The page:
Project description:Previous studies showed that sub-MIC levels of ?-lactam antibiotics stimulate biofilm formation in most methicillin-resistant Staphylococcus aureus (MRSA) strains. Here, we investigated this process by measuring the effects of sub-MIC amoxicillin on biofilm formation by the epidemic community-associated MRSA strain USA300. We found that sub-MIC amoxicillin increased the ability of USA300 cells to attach to surfaces and form biofilms under both static and flow conditions. We also found that USA300 biofilms cultured in sub-MIC amoxicillin were thicker, contained more pillar and channel structures, and were less porous than biofilms cultured without antibiotic. Biofilm formation in sub-MIC amoxicillin correlated with the production of extracellular DNA (eDNA). However, eDNA released by amoxicillin-induced cell lysis alone was evidently not sufficient to stimulate biofilm. Sub-MIC levels of two other cell wall-active agents with different mechanisms of action-d-cycloserine and fosfomycin-also stimulated eDNA-dependent biofilm, suggesting that biofilm formation may be a mechanistic adaptation to cell wall stress. Screening a USA300 mariner transposon library for mutants deficient in biofilm formation in sub-MIC amoxicillin identified numerous known mediators of S. aureus ?-lactam resistance and biofilm formation, as well as novel genes not previously associated with these phenotypes. Our results link cell wall stress and biofilm formation in MRSA and suggest that eDNA-dependent biofilm formation by strain USA300 in low-dose amoxicillin is an inducible phenotype that can be used to identify novel genes impacting MRSA ?-lactam resistance and biofilm formation.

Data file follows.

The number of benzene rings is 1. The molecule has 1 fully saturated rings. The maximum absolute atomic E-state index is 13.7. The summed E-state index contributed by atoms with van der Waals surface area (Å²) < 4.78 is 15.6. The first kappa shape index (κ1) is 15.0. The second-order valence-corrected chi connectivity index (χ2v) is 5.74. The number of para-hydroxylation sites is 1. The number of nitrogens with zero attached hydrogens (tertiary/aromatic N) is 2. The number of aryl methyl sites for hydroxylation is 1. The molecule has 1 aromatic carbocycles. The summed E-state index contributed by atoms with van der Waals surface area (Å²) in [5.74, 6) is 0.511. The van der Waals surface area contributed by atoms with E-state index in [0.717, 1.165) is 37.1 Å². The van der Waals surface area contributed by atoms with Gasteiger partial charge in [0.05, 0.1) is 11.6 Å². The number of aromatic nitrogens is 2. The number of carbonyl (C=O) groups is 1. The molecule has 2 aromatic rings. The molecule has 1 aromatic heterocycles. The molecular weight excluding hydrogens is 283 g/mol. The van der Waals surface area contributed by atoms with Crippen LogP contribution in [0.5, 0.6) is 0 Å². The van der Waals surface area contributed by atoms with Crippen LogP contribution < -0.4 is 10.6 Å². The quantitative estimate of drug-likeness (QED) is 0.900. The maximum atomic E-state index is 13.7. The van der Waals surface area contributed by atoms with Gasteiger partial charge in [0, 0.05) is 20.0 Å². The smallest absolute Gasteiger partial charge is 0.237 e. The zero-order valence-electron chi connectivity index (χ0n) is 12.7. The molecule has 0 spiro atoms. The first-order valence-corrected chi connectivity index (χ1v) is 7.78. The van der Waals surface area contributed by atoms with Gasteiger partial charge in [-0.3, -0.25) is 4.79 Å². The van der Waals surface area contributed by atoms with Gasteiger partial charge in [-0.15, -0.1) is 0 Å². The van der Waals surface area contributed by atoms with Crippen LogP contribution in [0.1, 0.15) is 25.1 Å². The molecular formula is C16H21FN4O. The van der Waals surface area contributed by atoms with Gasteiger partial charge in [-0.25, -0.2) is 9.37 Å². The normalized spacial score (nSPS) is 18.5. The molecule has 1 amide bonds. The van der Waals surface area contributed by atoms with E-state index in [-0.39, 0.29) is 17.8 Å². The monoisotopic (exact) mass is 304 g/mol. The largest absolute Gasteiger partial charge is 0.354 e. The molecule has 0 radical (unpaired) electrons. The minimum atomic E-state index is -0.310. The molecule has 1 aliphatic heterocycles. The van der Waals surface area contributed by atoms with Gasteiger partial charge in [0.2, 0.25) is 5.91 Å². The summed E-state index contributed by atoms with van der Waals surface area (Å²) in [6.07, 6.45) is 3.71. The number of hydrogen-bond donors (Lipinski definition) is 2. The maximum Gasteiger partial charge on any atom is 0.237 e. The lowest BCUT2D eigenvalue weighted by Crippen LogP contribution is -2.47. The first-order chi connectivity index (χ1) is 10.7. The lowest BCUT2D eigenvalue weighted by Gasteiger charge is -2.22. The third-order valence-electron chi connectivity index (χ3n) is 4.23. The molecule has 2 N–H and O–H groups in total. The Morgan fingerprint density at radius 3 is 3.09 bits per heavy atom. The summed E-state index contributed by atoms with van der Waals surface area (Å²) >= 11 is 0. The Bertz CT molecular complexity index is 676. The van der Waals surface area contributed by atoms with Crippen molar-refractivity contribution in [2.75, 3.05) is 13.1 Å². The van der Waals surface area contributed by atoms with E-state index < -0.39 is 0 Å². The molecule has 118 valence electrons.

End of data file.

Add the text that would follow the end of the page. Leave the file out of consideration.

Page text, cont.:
Project description:BACKGROUND:Allergy documentation is frequently inconsistent and incomplete. The impact of this variability on subsequent treatment is not well described. OBJECTIVE:To determine how allergy documentation affects subsequent antibiotic choice. DESIGN:Retrospective, cohort study. PARTICIPANTS:232,616 adult patients seen by 199 primary care providers (PCPs) between January 1, 2009 and January 1, 2014 at an academic medical system. MAIN MEASURES:Inter-physician variation in beta-lactam allergy documentation; antibiotic treatment following beta-lactam allergy documentation. KEY RESULTS:15.6% of patients had a reported beta-lactam allergy. Of those patients, 39.8% had a specific allergen identified and 22.7% had allergic reaction characteristics documented. Variation between PCPs was greater than would be expected by chance (all p<0.001) in the percentage of their patients with a documented beta-lactam allergy (7.9% to 24.8%), identification of a specific allergen (e.g. amoxicillin as opposed to "penicillins") (24.0% to 58.2%) and documentation of the reaction characteristics (5.4% to 51.9%). After beta-lactam allergy documentation, patients were less likely to receive penicillins (Relative Risk [RR] 0.16 [95% Confidence Interval: 0.15-0.17]) and cephalosporins (RR 0.28 [95% CI 0.27-0.30]) and more likely to receive fluoroquinolones (RR 1.5 [95% CI 1.5-1.6]), clindamycin (RR 3.8 [95% CI 3.6-4.0]) and vancomycin (RR 5.0 [95% CI 4.3-5.8]). Among patients with beta-lactam allergy, rechallenge was more likely when a specific allergen was identified (RR 1.6 [95% CI 1.5-1.8]) and when reaction characteristics were documented (RR 2.0 [95% CI 1.8-2.2]). CONCLUSIONS:Provider documentation of beta-lactam allergy is highly variable, and details of the allergy are infrequently documented. Classification of a patient as beta-lactam allergic and incomplete documentation regarding the details of the allergy lead to beta-lactam avoidance and use of other antimicrobial agents, behaviors that may adversely impact care quality and cost.